Life Is Good: Pat Rohe Talks About Activism, Patriotism, and the Rewards of Hard Work

Originally published in Staffing Success Magazine (Sept-Oct 2002)

By Luanne Crayton

“I’ve been in staffing my entire life. It’s all I know, really,” says Pat Rohe, who began her career as a temporary employee. She is now a partner at Custom Staffing, which has offices in New York and California.

Rohe chose to temp because of the flexibility. “I married an American and moved here from England,” she says. “I had a baby, and temporary assignments allowed me to spend time at home with my daughter.”

Soon, the staffing firm hired her to be its receptionist, and within three years, she was managing a staffing firm. After being recruited repeatedly to start a staffing company for someone else, Rohe decided it was time to start her own firm. So she and business partner Diane McGaw opened Custom Staffing in 1985.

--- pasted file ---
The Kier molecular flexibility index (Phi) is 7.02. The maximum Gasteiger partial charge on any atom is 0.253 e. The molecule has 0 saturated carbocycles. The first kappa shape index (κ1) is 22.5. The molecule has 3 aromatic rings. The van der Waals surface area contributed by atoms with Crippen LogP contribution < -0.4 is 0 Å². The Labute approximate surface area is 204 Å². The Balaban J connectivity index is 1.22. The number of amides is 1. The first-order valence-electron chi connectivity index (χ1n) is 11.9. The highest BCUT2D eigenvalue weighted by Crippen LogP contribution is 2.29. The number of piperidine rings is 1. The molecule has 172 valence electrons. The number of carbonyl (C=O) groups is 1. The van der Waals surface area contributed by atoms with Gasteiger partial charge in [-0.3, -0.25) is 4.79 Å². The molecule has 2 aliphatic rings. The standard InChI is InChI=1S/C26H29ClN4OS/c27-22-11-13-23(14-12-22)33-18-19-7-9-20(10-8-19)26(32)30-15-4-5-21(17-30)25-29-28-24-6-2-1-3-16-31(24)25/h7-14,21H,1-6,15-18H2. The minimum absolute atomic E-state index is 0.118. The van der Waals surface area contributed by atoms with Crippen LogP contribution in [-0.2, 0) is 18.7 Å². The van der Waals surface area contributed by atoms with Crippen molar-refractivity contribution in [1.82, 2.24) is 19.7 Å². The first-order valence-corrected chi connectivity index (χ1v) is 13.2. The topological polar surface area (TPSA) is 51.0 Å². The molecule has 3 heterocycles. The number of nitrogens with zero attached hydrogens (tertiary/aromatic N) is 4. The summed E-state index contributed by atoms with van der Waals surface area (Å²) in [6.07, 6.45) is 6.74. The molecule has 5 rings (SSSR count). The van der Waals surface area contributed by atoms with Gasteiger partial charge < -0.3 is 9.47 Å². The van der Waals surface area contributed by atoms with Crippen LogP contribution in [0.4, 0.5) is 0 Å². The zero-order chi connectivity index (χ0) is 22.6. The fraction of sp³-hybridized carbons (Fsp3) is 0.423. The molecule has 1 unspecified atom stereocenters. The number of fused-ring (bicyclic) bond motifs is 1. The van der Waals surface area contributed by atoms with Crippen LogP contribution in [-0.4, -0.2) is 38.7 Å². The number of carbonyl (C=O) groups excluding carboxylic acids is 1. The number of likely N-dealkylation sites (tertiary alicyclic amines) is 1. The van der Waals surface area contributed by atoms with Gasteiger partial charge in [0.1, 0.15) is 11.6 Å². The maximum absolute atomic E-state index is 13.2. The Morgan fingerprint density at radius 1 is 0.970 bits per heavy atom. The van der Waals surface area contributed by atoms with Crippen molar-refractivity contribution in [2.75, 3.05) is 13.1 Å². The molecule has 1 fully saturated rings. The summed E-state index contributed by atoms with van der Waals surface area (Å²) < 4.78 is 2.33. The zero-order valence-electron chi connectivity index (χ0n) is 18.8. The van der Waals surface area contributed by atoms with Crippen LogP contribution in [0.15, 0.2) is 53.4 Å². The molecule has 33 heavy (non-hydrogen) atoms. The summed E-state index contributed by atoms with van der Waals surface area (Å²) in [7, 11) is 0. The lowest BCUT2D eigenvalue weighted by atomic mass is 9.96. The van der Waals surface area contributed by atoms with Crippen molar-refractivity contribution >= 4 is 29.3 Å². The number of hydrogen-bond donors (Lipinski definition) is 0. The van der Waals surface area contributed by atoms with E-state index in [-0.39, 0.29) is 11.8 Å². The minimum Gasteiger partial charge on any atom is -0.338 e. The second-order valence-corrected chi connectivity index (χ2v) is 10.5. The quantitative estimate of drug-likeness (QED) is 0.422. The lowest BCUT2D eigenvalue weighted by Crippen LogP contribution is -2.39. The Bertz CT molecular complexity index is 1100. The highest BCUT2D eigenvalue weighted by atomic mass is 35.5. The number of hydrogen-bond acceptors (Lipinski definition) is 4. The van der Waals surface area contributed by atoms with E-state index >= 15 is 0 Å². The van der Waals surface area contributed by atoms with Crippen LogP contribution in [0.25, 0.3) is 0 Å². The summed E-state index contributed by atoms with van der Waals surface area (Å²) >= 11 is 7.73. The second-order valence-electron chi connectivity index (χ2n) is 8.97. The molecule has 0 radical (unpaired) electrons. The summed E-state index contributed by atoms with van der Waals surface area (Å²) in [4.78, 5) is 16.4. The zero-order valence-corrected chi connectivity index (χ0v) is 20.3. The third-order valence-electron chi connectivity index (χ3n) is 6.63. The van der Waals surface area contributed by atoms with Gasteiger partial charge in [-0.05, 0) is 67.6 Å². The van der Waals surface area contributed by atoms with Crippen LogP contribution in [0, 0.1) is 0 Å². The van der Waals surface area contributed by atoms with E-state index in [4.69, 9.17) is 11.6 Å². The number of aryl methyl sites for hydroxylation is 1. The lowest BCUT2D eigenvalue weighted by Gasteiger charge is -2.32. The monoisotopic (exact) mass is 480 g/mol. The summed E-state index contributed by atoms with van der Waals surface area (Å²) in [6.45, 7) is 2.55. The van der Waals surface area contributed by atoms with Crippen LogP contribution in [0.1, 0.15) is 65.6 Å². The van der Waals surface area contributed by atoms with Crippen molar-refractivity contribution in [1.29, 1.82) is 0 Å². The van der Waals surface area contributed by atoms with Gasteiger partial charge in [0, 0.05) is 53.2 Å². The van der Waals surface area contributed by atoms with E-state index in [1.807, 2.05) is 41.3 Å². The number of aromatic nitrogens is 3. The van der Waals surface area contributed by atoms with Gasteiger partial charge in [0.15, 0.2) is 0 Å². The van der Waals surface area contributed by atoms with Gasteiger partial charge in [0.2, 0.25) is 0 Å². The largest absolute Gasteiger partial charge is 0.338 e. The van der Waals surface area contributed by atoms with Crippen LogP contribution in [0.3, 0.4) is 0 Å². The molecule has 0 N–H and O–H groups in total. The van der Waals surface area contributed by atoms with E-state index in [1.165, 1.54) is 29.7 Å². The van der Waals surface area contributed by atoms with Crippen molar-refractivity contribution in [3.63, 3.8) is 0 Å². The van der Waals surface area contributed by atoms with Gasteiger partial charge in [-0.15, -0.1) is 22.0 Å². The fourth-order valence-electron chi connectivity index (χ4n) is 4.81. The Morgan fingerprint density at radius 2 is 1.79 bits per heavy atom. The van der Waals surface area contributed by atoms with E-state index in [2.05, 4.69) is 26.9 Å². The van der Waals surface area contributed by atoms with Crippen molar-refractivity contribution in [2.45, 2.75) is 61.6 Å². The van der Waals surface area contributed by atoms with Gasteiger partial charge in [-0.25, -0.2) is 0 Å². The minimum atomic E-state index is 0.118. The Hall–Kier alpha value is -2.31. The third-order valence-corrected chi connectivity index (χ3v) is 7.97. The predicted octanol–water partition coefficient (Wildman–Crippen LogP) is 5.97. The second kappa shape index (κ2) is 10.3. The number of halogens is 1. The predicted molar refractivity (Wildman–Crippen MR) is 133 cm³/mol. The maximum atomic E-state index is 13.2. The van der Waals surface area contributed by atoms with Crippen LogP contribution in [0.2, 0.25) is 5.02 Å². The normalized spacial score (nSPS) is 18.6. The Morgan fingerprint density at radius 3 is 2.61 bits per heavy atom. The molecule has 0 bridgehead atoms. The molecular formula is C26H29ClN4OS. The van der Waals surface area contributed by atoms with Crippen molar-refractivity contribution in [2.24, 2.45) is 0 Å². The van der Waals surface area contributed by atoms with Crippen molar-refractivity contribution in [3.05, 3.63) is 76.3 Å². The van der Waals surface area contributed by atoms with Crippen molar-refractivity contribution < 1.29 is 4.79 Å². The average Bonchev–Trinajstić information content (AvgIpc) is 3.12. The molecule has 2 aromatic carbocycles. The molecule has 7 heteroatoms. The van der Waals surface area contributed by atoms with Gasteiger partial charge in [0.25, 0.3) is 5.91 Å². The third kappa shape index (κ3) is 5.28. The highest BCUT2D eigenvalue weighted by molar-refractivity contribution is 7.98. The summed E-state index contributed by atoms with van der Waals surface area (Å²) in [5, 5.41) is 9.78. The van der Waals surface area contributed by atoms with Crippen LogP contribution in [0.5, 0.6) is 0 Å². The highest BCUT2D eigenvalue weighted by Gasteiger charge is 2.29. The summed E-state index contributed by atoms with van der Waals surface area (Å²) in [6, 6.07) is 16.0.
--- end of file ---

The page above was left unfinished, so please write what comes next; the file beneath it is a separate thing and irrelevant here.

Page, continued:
“It’s rewarding to give people a career path and to watch them do well,” Rohe says. “Some of our former temporary employees are now vice presidents at major banks.”

Longtime client Karl Laird, associate director of Bear Stearns, says, “Working with Pat is an extraordinary experience. She is extremely thorough, is an active listener, and always follows through. You rarely meet anyone with the intelligence, business acumen, and humanity that she brings to the table every time.”

Dispelling Myths

“I’ve seen more changes in the past five years in the staffing industry than in the previous 25 years—some good, some not so good,” Rohe says. “As the industry grows, it gets more attention from unions. We have a lot of work to do in educating legislators so they don’t get the wrong impression about our industry.”
A past president of the Metro chapter of the New York Association of Temporary and Staffing Services, Rohe now serves as the state legislative chairman. “I travel to Albany, meet with legislators, and get to know them so we can educate them about the role of staffing in the economy of New York and dispel the myths that unions spread about our industry,” she says.